How Did the Fruitcake Become so Popular For Holidays?

Who hasn't tasted a fruitcake? If you have browsed through a holiday gift display in your local department store, you have most certainly seen a fruitcake or two in the offering. A fruitcake is almost always included on a holiday dessert menu and can usually be found tucked away in a corner at a holiday office party. Chances are, you will find yourself presented with this sticky sweet fruity confection at some point during the holiday season. But what makes the hearty sweet cake so popular?

Fruitcake is not at all a modern concoction, but rather, dates back to the early medieval period when the cooks in rich families began experimenting with sweet breads. Old World cooks would hoard their most expensive cooking
 ingredients so they could be combined into a particularly special treat for the holidays. The basic ingredients include the finest wheat flour, white sugar, eggs, sweet butter, and exotic dried fruits. Certain sweet breads might also contain rich fruit filling such as almond paste, which is known as marzipan.

In Germany, the fruitcake is known as Stollen, and is credited to the city of Dresden. A traditional Stollen is oblong in shape, with each end tapered and a ridge running down the middle. It contains raisins, currants, rum or brandy, candied peels and almonds. The Stollen is first baked, then melted butter is brushed on and sugar is sprinkled, then additional fruit pieces are sprinkled over the finished loaf.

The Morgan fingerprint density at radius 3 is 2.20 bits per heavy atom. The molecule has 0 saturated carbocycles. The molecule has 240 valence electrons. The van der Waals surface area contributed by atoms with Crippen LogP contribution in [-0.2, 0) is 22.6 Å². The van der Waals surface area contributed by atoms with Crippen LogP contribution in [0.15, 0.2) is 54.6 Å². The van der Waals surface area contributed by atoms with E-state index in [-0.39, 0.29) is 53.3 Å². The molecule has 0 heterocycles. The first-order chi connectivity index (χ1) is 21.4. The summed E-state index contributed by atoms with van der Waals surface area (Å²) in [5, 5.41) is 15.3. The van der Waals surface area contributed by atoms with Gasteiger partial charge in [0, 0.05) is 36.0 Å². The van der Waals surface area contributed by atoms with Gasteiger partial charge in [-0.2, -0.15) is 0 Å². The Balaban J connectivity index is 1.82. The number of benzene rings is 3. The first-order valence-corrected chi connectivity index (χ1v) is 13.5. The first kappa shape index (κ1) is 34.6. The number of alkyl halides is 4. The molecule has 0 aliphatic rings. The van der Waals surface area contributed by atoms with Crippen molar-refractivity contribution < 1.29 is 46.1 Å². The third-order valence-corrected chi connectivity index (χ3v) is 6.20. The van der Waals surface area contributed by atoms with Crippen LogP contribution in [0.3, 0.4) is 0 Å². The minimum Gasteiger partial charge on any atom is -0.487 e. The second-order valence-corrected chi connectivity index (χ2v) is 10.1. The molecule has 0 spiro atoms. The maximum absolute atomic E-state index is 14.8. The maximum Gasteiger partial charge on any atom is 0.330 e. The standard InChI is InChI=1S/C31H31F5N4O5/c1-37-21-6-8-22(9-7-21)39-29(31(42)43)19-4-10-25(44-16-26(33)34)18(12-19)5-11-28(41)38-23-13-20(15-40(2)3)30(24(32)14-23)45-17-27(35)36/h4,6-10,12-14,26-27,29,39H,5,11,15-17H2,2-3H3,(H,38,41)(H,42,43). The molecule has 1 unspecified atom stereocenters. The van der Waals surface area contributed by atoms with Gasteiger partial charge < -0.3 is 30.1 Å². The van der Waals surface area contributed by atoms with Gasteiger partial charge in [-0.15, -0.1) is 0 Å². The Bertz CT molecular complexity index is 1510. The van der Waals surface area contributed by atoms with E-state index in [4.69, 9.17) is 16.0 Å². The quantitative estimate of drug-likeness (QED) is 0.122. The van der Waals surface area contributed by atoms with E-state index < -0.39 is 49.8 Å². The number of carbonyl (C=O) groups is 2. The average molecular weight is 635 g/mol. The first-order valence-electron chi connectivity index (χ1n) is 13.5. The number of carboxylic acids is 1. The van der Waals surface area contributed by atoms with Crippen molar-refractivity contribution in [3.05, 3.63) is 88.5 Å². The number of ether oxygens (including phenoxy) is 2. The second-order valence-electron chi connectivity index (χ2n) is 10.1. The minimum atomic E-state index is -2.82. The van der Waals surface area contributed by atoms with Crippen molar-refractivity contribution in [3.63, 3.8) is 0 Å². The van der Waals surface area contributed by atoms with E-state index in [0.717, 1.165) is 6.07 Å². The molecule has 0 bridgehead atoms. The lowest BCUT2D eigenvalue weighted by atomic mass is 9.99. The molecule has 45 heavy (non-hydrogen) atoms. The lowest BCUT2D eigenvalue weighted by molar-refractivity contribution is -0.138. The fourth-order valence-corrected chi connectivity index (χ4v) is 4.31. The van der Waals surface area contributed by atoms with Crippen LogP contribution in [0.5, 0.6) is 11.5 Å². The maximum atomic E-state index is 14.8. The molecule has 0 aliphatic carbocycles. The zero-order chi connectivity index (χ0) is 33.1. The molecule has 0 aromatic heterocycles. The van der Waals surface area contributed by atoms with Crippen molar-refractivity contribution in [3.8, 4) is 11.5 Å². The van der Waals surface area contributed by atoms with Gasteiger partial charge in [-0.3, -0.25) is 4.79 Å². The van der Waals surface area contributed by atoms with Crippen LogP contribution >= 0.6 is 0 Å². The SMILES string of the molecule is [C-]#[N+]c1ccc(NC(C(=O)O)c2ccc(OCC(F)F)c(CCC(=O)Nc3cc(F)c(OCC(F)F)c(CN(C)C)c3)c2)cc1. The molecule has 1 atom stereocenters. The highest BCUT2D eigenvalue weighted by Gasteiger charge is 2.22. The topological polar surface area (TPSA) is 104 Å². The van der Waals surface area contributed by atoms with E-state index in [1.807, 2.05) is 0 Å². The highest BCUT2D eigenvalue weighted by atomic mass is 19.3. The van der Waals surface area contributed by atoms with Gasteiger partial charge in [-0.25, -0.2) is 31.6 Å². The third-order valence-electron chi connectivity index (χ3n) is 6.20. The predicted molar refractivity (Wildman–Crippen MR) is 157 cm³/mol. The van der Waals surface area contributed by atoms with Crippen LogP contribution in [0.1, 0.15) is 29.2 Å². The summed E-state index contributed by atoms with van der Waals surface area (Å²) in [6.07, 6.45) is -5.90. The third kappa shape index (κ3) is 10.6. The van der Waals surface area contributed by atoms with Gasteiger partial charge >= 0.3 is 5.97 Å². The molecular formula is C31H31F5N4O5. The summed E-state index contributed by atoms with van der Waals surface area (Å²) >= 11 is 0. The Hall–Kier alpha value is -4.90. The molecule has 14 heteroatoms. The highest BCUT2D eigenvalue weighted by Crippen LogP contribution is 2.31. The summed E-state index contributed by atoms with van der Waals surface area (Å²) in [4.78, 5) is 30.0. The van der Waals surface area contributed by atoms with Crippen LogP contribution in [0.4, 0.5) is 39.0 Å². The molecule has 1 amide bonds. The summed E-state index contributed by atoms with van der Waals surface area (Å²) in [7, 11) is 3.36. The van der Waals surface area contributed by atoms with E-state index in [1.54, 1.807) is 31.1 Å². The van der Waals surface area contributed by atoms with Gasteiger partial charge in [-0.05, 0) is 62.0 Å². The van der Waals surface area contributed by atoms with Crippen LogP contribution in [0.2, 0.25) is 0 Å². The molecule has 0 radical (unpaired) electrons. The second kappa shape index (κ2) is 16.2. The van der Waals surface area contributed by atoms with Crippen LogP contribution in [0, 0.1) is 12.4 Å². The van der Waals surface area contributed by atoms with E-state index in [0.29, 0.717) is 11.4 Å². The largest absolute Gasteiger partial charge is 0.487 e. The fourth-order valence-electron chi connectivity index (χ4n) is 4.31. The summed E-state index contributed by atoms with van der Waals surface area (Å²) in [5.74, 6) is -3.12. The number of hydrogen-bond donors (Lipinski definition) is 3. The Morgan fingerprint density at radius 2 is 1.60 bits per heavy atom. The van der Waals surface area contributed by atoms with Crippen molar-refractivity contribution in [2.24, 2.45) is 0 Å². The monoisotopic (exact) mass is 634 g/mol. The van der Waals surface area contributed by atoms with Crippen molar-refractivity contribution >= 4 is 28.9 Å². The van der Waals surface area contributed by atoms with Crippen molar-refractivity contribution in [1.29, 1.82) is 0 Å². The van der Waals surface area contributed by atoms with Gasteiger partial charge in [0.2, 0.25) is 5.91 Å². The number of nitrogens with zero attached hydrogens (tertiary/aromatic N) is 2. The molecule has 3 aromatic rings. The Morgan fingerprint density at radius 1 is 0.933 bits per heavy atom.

In New Orleans, the fruitcake is called King Cake and is traditionally served as a Mardi Gras treat. Although similar in its ingredients to the traditional Christmas fruitcake, the Twelfth Night cake originated before Christian times and was developed from ancient Arab recipes. It contains a basic yeast-based brioche and fruits and nuts. The cook often adds a dried bean or coin to the cake batter so it can discovered by one lucky person who will enjoy good fortune throughout the year.

Regardless of what it is called, the fruitcake is known as an international symbol of holiday abundance and tradition. It has been said that the fruitcake lives forever, and there are a number of anecdotal stories of fruit cakes being passed on from one generation to the next. An article appeared in the New York Times on Christmas Day 1983, written by a man who claimed to have inherited a fruitcake baked by a relative in 1794 as a gift for George Washington, but the President thought the cake was inappropriate and refused the Christmas gift. It is a tradition in some families to pass a traveling fruticake back and forth between themselves, with each family "babysitting" the cake for a year until it is passed on.

In Anglo countries, the traditional holiday fruit cake may be served on Christmas Eve by a family member dressed in a Santa Costume, making the evening both traditional and memorable.

Because of its deep cultural roots that span hundreds of years, the fruitcake will undoubtedly remain a symbol of holiday abundance for many generations to come.


One of the author's favorite holiday traditions is to serve a Christmas fruitcake and eggnog after the gifts have been opened on Christmas morning. To make the day more festive, she dresses in a traditional Mrs. Santa dress on Christmas Day.

 


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